The lobbying powerhouse Ballard Partners swayed lawmakers to add a new section to the state’s labor law that mirrors the exact business model of one of its online-based clients.
The amendment language clarifies that those hired to do work through an online-based or mobile-app company are treated as independent contractors and not employees, and lists the exact household and handyman work services offered by Handy Technologies.
The change will not change workers’ compensation or healthcare requirements for those who currently receive them. It would just clarify that if an online-company is not paying those now to a contract worker, it doesn’t have to pay them in the future.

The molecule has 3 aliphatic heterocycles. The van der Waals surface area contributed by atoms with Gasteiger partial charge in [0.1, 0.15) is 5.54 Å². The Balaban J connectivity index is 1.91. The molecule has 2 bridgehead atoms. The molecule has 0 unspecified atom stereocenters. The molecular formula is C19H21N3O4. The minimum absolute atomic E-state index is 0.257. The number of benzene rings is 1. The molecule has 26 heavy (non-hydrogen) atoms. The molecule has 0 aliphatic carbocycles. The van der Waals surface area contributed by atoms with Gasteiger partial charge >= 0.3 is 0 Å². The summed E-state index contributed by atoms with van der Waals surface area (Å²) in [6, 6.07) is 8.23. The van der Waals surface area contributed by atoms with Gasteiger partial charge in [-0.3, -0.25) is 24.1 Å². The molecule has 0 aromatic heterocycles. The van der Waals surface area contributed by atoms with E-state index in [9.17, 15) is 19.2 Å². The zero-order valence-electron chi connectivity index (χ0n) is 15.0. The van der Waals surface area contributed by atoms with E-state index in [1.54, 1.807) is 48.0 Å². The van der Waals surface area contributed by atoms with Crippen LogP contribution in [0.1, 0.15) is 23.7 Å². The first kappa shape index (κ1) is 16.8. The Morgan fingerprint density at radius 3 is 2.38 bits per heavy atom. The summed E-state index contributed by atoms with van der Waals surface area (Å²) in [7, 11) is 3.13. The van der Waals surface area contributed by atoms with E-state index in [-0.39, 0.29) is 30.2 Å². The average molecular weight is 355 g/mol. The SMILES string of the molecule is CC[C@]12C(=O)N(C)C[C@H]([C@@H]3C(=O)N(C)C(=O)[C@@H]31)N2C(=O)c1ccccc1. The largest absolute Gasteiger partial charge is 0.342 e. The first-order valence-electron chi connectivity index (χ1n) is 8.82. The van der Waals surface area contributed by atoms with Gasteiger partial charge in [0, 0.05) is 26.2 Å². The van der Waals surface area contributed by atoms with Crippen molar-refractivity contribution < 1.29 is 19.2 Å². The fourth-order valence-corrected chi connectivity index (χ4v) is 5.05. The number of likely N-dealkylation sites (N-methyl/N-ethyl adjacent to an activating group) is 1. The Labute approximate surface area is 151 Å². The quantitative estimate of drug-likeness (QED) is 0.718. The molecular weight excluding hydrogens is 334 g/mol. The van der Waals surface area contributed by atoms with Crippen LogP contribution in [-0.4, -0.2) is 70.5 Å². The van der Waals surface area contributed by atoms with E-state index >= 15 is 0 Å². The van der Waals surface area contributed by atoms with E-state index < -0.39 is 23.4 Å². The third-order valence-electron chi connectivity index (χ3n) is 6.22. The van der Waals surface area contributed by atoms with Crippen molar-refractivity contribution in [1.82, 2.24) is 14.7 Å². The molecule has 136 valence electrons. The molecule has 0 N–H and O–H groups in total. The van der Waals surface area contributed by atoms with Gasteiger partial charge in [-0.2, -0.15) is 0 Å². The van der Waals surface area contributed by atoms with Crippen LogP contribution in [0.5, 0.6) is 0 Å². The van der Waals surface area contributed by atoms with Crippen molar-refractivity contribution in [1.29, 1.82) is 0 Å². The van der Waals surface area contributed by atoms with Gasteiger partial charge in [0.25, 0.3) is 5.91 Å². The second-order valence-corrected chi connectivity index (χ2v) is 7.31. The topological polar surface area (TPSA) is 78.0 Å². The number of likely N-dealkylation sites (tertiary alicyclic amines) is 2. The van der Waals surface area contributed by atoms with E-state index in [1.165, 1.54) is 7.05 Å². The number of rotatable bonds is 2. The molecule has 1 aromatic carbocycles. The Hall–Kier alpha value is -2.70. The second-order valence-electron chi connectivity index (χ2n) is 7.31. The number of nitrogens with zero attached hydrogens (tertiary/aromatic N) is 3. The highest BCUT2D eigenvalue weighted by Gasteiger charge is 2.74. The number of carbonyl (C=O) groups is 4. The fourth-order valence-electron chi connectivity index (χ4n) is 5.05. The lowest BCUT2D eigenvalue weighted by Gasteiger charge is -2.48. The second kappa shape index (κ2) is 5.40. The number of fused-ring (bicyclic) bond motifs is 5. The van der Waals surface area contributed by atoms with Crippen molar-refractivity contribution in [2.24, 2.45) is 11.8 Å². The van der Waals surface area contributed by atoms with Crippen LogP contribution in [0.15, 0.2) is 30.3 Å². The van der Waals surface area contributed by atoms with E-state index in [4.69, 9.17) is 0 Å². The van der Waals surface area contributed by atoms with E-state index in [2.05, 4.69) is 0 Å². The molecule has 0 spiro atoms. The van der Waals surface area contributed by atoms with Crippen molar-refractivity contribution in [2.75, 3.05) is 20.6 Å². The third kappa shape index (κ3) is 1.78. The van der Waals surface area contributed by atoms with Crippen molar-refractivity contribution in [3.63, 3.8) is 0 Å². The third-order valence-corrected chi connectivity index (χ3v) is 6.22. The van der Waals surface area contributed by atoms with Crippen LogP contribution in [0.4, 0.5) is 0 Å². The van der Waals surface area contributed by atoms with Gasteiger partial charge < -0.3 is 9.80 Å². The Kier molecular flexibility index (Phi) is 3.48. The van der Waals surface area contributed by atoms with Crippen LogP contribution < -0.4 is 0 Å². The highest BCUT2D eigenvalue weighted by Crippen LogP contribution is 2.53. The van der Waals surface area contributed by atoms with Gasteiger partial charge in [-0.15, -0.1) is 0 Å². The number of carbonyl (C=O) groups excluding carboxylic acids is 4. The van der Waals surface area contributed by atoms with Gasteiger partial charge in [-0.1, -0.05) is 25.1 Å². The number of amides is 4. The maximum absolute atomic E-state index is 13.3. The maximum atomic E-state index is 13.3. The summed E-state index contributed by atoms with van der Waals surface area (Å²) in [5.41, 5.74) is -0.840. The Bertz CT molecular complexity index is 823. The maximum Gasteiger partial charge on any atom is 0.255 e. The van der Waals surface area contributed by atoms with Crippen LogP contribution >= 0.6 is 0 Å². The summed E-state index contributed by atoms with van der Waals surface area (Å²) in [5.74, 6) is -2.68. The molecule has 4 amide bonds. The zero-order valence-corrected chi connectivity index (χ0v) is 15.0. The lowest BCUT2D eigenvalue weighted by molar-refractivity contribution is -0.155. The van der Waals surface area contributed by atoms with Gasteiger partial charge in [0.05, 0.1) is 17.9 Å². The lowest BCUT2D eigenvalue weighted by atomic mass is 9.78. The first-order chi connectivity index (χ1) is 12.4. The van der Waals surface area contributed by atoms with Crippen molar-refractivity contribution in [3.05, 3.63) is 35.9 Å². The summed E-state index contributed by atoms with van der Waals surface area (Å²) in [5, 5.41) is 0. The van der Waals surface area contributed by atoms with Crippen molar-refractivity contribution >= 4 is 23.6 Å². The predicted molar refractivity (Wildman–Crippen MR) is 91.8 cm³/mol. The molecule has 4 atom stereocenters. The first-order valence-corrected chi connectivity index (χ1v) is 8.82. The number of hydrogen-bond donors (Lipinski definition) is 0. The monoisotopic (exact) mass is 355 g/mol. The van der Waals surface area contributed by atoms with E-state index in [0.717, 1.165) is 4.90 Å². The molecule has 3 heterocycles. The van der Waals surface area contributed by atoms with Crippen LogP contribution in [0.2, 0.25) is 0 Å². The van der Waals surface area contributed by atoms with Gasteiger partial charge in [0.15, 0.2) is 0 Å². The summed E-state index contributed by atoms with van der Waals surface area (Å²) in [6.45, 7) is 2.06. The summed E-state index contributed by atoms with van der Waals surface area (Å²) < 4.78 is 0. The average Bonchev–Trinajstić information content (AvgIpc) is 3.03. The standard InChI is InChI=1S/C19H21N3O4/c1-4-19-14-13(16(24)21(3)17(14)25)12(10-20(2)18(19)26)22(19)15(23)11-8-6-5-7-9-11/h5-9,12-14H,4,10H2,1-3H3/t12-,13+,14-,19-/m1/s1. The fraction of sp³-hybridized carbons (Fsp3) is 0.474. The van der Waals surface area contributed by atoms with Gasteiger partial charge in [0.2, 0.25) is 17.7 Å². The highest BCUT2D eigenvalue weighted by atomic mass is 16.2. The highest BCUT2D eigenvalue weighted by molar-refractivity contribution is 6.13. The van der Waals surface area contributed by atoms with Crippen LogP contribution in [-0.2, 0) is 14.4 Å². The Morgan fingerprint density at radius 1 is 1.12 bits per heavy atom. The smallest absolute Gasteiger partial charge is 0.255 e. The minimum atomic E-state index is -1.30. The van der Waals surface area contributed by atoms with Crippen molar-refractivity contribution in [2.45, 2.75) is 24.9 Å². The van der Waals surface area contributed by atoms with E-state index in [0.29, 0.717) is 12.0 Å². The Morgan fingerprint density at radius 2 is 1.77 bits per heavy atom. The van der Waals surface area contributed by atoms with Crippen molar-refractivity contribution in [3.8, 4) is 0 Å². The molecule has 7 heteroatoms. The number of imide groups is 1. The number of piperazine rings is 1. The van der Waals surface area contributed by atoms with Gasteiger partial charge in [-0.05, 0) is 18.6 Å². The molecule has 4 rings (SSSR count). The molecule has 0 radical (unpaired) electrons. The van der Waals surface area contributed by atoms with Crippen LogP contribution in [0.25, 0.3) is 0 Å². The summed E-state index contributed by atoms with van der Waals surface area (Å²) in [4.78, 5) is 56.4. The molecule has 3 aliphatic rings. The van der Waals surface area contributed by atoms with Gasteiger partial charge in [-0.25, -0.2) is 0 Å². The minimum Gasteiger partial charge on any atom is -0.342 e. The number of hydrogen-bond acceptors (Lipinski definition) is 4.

“We are pleased the Legislature continued to support the emerging marketplace contractor economy,” said Chris Dorworth, who is representing Handy Technologies as a registered lobbyist for Ballard Partners.
Uber is also in support of the change.
Bradley said he did meet with the firm and that the intent of the amendment is meant to clarify a “disguise in existing law” and would encourage “free-flow economic activity” in the state.
“I spoke with that firm, but it is consistent with where I have stood in this issues, like I have with Uber,” Bradley said.
“It was a natural fit for me,” he added.